“My mother packed these for my father,” Mr. Willis said, as he bit into a yeast-risen stub of white bread, seams bursting with coins of Hormel pepperoni, bottom tinged russet by the meat’s aromatic grease. “He worked a coal mine. This was his lunch. I eat the same thing. Breakfast and lunch both, it’s what I want.”
In the northern reaches of West Virginia, along a corridor of Appalachia stretching from Buckhannon, through Clarksburg, up to Morgantown, an appetite for pepperoni rolls cuts across class strata.
Great look into a bit of completely regional food. I remember my time as an Energy Express mentor at Mason-Dixon Elementary when the kids would leave after lunch and the mentors would stick around with the lead teachers runnin' the show to go over lesson plans. We'd head in to town to the D-Mart and get a sandwich or a snack and a pop of some sort to decompress after the kids left (we were all still in college, a pepperoni roll and a Dr. Pepper were still enough to unwind some days!).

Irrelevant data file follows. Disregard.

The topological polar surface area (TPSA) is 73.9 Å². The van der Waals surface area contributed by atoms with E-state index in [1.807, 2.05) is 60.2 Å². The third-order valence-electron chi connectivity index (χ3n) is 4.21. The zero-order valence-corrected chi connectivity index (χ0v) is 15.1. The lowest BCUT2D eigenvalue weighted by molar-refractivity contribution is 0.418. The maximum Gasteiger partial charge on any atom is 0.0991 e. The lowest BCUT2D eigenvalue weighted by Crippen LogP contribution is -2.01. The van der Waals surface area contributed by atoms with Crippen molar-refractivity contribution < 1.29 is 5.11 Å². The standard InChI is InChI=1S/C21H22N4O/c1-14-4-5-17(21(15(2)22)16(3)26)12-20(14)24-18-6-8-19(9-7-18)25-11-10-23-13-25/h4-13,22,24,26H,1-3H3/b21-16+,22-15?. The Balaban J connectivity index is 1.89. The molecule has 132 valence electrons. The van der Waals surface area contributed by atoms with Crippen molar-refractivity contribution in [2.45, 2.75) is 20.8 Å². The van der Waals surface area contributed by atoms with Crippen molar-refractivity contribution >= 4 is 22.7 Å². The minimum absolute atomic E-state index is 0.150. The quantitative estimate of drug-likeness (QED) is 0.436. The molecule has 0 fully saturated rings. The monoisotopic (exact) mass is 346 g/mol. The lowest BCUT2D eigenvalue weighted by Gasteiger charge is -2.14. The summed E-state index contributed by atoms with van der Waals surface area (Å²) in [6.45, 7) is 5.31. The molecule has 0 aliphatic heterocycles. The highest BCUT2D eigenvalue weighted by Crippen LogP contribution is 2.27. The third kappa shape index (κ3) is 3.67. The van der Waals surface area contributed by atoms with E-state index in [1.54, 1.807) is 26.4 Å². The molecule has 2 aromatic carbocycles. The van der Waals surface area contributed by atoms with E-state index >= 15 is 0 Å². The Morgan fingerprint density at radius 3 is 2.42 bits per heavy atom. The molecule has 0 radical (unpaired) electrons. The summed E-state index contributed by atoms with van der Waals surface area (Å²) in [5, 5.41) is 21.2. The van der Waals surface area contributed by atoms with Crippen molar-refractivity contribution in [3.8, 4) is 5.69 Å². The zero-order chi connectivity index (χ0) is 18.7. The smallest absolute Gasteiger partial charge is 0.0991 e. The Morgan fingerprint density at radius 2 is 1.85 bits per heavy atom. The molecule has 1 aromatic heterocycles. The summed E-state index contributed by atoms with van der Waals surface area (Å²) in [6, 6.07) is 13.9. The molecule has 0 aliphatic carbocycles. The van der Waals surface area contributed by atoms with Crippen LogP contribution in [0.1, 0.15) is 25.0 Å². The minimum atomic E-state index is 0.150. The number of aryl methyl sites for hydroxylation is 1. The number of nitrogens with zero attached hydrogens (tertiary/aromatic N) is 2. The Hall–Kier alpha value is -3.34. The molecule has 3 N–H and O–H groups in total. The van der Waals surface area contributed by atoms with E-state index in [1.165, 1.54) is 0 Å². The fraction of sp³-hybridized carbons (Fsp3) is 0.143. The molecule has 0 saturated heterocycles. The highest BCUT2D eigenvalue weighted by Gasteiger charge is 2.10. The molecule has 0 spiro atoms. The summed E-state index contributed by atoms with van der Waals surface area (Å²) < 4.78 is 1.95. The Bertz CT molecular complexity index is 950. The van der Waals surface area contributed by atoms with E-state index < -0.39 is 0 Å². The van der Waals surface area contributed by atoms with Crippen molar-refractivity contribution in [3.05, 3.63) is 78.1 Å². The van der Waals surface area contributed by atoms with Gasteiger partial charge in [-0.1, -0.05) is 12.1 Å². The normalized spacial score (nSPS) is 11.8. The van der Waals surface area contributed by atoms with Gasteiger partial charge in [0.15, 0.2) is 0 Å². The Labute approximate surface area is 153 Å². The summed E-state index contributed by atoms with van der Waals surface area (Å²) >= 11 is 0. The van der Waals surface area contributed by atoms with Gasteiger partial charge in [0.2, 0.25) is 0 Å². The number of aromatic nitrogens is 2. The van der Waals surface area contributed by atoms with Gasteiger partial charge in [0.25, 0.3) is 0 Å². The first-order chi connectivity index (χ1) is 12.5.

The D-Mart staff were of the 'split it down the middle and slather it with chili' variety. That was new to me though. In Morgantown-proper, a pepperoni roll was merely warmed and eaten as is. I even got strange looks for eating pepperoni rolls that included cheese, though my glutton-for-punishment preference was the sliced pepperoni with the hot pepper-jack cheese inside.
And that brings up the biggest chasm in the pepperoni roll world. The article noted the two types, slice or stick pepperoni, but not the good-natured cultural divide between camps of bakers who adhere to one cut or the other. It can be fierce. There are families that have multiple trays of rolls at holidays so each camp can be satisfied.
I believe my Aunt M's recipe is stick pepperoni, but strangely I don't even have it. I'll have to get in touch and make a batch, 'cause Lord and the Gods of Pepperoni knows these low-landers down here haven't felt the awesome fury of the pepperoni roll...